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Inverse Head and Shoulders: A Complete Overview

Head and Shoulders

There’s no denying bear markets are gloomy. During these phases, market sentiment often hits a low, but there's a pattern that traders keenly watch due to its power to reverse the tide. Enter the inverse head and shoulders pattern, a notable formation in technical analysis that heralds a potential shift from bearish to bullish momentum, offering traders a glimmer of hope. 

In this guide, we’ll review the intricacies of this pattern, breaking down its essential components. We'll also explore how its emergence signals a turning point in market sentiment and provide practical tips and examples for trading this pattern effectively. 

What is the inverse head and shoulders?

The inverse head and shoulders is a technical analysis pattern that predicts when a strong downtrend moves toward a bullish reversal and trades that reversal accordingly. It resembles an upside-down head and shoulders and has a deep “head” trough flanked on either side by two shallow “shoulders.”

The pattern appears during a downtrend after three successive dips and rallies—one larger trough sandwiched between two smaller and similarly sized troughs—after which a bullish reversal occurs and prices rise. Together with a “neckline” drawn through each high point, these dips trace three distinct valleys resembling a head and shoulders. A slanted head and shoulders pattern has a sloping neckline.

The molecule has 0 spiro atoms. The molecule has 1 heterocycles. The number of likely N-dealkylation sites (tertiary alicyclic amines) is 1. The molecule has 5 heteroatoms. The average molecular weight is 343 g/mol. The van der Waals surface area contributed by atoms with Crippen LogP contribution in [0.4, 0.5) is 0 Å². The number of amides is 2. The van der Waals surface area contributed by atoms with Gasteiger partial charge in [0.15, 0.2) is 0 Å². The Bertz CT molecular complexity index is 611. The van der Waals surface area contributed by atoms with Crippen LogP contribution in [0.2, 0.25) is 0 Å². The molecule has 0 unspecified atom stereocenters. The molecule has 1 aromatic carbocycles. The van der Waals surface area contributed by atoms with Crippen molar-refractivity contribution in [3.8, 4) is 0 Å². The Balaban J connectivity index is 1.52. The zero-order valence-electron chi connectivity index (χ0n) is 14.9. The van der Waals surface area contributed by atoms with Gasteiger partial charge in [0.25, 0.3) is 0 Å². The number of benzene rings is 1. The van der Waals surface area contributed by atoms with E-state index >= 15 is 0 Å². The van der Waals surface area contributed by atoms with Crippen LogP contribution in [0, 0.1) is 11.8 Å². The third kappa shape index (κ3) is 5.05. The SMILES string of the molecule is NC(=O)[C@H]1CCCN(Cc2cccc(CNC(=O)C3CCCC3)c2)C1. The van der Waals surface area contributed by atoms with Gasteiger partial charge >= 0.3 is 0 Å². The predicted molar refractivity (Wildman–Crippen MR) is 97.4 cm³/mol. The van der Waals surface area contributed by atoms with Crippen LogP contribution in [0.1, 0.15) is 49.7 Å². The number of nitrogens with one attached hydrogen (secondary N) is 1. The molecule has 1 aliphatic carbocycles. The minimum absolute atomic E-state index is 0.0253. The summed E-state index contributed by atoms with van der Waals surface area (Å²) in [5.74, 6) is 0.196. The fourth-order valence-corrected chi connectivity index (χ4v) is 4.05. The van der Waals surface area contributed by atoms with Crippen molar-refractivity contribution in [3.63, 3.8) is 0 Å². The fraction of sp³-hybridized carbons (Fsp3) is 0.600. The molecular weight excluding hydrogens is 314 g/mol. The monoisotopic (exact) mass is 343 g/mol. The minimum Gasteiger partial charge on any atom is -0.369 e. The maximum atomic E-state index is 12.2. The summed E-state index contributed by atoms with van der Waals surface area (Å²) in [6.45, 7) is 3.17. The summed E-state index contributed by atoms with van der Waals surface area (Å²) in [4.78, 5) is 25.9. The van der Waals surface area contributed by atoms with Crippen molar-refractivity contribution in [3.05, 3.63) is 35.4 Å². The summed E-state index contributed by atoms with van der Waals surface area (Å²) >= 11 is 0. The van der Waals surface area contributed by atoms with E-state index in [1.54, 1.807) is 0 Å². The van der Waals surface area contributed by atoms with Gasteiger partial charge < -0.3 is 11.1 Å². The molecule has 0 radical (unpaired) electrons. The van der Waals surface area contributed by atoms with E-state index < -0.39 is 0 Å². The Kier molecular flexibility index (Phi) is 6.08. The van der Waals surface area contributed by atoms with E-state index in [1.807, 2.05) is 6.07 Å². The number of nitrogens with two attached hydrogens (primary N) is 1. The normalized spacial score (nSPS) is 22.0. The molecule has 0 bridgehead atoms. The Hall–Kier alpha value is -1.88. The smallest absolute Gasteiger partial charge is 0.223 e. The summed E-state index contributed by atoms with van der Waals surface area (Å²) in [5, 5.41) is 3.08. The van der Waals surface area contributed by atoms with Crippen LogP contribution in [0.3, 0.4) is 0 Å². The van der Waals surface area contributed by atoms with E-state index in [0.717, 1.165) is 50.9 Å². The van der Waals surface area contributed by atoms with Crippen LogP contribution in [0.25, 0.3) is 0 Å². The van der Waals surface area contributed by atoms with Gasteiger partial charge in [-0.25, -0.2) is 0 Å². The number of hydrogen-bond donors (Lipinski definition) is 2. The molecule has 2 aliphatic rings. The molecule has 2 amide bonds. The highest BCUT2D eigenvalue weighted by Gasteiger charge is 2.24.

Once the breakout occurs and the trend reversal is suspected, traders usually open a long position to take advantage of the rising price.

Elements of the inverse head and shoulders pattern

Whether trading crypto, inverse head and shoulders patterns can be a great way to predict when a declining asset may be shifting gears. Like any technical analysis pattern, the pattern includes a few core elements and must meet essential conditions.

Lead-in downtrend

As a bullish reversal pattern, every reversal head and shoulders pattern begins with a strong downtrend.

Left shoulder

The inverse chart begins to take shape when the price reaches a low before retracing to a higher point. This trough shape forms the left shoulder.


Next, the price declines to a point lower than the left shoulder before rallying back up to a high close to the top of the left shoulder. The head’s shape is more extensive but closely resembles the left shoulder.

Right shoulder

The formation of the right shoulder mirrors the left shoulder: a similar price drop followed by a similar rally. This completes the formation.


The neckline is a trendline drawn between the high points, reached after each pattern element is formed. A bullish reversal may begin once the price breaks through this resistance line.

Reversal breakout